As a psychotherapist, I find it troubling that there are so many badly dramatized depictions of therapy in TV and film. (One *good* one is the show In Treatment). I imagine it’s better than being a lawyer and having to deal with the negative stereotypes and jokes, but the state of affairs leaves most people pretty misinformed or clueless about what to expect when they first go to see a therapist. So let me give you a broad-strokes idea of how therapy goes, and some clearer view of how I operate.
Two tasks any therapist wants to work on when you first meet is 1) to learn about what symptoms have brought you into the office, and 2) to begin building an alliance with you. Most therapists will also want to work on getting a history of your presenting problem and of yourself in general.
When someone visits me, I try to create a relationship that helps them work for change. The process will not be identical with every person, but the key ingredients are very similar: I need to start to see the world as you see it, and I need to help you believe that I do. As I learn about you, I can get a picture of how to apply my strengths to help you, and we can discern together if there may be some reason I am not a good fit for you. If we can build an authentic connection, we’ll have a wide-ranging discussion over the first session or two, delving into the presenting problem, current stressors, important relationships, and family history.
I typically find that the patient gives me all the information we need to really get going by the end of the first session, so I can usually quickly offer a (revisable) map for the path ahead. The tools I most often use to conceptualize treatment include Adlerian Therapy, Existentialist Therapy, Ancient Greek philosophy, and REBT. How much we work with any tool will depend on my patient’s presenting problem, goals, and temperament.
I also use my ability to break down complicated ideas, provide a wide-ranging knowledge base, and an open-minded stance to problem solving and treatment planning, to help us make progress. Most importantly, I want to make sure that you feel the treatment plan makes sense and sounds promising. If I can’t explain how and why I’m pursuing a topic, suggesting a treatment plan, or assigning homework then I am not doing my job.
Many therapists prefer to be significantly geared to listening and reassuring, and provide little if any direction. This is often called ‘person-centered’ or ‘Rogerian’ therapy, and it is highly useful. Others will have little desire to get a thorough history and simply want to focus on symptom abatement as quickly as possible. This is at the core of CBT and REBT, which are also highly useful. I try to foster a sense of safety and empathy, as well as a can-do spirit, but I am more directive than the average person-centered therapist, and more exploratory than the typical CBT/REBT therapist.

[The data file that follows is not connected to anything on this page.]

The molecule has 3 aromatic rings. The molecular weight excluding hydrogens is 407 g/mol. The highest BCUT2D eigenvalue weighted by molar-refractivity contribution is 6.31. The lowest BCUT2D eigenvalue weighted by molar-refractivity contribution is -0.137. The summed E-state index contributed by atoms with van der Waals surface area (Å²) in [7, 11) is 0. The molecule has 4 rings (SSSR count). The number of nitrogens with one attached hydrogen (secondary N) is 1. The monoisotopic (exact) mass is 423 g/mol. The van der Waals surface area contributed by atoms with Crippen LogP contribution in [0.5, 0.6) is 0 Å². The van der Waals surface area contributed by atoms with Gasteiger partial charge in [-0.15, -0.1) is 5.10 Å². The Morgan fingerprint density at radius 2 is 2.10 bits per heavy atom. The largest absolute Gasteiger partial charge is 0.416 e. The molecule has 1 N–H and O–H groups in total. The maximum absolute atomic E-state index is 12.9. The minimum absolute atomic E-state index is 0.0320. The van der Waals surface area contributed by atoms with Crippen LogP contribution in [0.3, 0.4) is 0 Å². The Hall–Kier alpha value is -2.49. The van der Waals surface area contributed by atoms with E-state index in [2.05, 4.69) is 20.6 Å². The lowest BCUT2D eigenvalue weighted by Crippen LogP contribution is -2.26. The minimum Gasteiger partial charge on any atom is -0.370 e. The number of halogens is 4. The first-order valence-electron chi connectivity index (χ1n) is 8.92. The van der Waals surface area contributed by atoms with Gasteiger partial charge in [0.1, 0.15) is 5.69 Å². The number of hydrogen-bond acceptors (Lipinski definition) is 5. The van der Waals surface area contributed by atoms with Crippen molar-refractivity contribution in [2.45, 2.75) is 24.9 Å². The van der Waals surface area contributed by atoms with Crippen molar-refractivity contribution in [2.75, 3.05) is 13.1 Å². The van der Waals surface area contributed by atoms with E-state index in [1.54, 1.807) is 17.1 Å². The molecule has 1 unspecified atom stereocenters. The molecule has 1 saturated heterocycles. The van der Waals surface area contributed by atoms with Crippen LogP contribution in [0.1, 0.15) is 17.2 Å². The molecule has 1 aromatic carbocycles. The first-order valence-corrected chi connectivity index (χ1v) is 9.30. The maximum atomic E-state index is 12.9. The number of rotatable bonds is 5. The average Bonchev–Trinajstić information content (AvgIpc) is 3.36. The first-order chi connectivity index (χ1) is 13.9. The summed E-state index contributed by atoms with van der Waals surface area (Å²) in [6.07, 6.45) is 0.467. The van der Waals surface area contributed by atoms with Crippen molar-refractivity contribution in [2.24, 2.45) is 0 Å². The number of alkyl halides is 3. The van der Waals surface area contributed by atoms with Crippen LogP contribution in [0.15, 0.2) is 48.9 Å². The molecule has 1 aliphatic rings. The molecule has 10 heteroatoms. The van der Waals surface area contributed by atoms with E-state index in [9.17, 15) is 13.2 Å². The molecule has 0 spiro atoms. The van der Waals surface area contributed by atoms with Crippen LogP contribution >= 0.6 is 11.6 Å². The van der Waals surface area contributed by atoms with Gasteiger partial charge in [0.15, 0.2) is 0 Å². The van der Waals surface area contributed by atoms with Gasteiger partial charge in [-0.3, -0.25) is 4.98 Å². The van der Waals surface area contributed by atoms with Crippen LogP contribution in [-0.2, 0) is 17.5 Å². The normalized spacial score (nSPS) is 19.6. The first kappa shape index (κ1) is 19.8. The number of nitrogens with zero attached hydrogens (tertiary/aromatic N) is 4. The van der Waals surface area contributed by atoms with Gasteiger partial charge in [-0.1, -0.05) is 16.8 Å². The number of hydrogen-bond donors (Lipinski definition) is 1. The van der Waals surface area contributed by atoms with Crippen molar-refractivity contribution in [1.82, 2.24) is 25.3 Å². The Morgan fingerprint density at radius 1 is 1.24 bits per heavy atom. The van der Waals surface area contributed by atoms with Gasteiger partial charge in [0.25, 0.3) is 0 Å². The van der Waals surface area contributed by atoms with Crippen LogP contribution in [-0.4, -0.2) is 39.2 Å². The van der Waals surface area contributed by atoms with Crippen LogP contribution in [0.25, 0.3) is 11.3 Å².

I find that I can use my natural inquisitiveness and ability to frame questions to spur conversations rather than to simply coax or force my patients to do all the talking. My patients still talk probably over 80% of the time in a session, but I find that sometimes psychoeducation and philosophical exploration require me to do a bit of the heavy lifting. I am continually asking myself “Where is this person?”; “What do they want?”; “Where are they stuck?”; “What is getting in the way of getting where they want to go?” But of course, it isn’t usually very useful to just bluntly ask such questions.
So I engage with you to help you uncover who you fundamentally are, how you frame the world, what you see as threats and aides, and really suss out the beliefs you have about what is valuable in you and the world. Based on your presenting concerns, we work to understand what beliefs and goals are helping and hurting you, begin the process of reconsidering them, and determine which we may need to change.
From there, any particular session may vary in theme or topic from ‘putting out a fire’ that roared in the past week, to going deeper into understanding the map of the world you’re unconsciously operating on, or to putting into practice techniques for symptom management, elimination, or improvement. No topic is out of bounds, and everything said in the room is good info for our work, so please be encouraged to talk!
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As a psychotherapist, I find it troubling that there are so many badly dramatized depictions of therapy in TV and film. (One *good* one is the show In Treatment). I imagine it’s better than being a lawyer and having to deal with the negative stereotypes and jokes, but the state of affairs leaves most people …Read More
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